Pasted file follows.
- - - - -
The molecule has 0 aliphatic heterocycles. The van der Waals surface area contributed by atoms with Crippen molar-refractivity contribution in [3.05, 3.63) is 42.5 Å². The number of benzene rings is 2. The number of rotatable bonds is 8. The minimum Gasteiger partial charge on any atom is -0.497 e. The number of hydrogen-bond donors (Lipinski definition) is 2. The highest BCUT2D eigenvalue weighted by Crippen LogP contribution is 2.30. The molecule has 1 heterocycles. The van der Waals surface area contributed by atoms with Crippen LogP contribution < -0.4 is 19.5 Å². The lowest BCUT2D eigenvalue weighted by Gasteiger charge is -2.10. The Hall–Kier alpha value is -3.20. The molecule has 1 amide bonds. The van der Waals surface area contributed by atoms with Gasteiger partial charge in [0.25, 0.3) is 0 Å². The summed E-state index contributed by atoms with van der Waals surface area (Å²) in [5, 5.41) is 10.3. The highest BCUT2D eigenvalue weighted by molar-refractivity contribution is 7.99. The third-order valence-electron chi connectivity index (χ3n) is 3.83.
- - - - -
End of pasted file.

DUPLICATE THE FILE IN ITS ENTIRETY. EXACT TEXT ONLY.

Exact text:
The molecule has 0 aliphatic heterocycles. The van der Waals surface area contributed by atoms with Crippen molar-refractivity contribution in [3.05, 3.63) is 42.5 Å². The number of benzene rings is 2. The number of rotatable bonds is 8. The minimum Gasteiger partial charge on any atom is -0.497 e. The number of hydrogen-bond donors (Lipinski definition) is 2. The highest BCUT2D eigenvalue weighted by Crippen LogP contribution is 2.30. The molecule has 1 heterocycles. The van der Waals surface area contributed by atoms with Crippen LogP contribution < -0.4 is 19.5 Å². The lowest BCUT2D eigenvalue weighted by Gasteiger charge is -2.10. The Hall–Kier alpha value is -3.20. The molecule has 1 amide bonds. The van der Waals surface area contributed by atoms with Gasteiger partial charge in [0.25, 0.3) is 0 Å². The summed E-state index contributed by atoms with van der Waals surface area (Å²) in [5, 5.41) is 10.3. The highest BCUT2D eigenvalue weighted by molar-refractivity contribution is 7.99. The third-order valence-electron chi connectivity index (χ3n) is 3.83.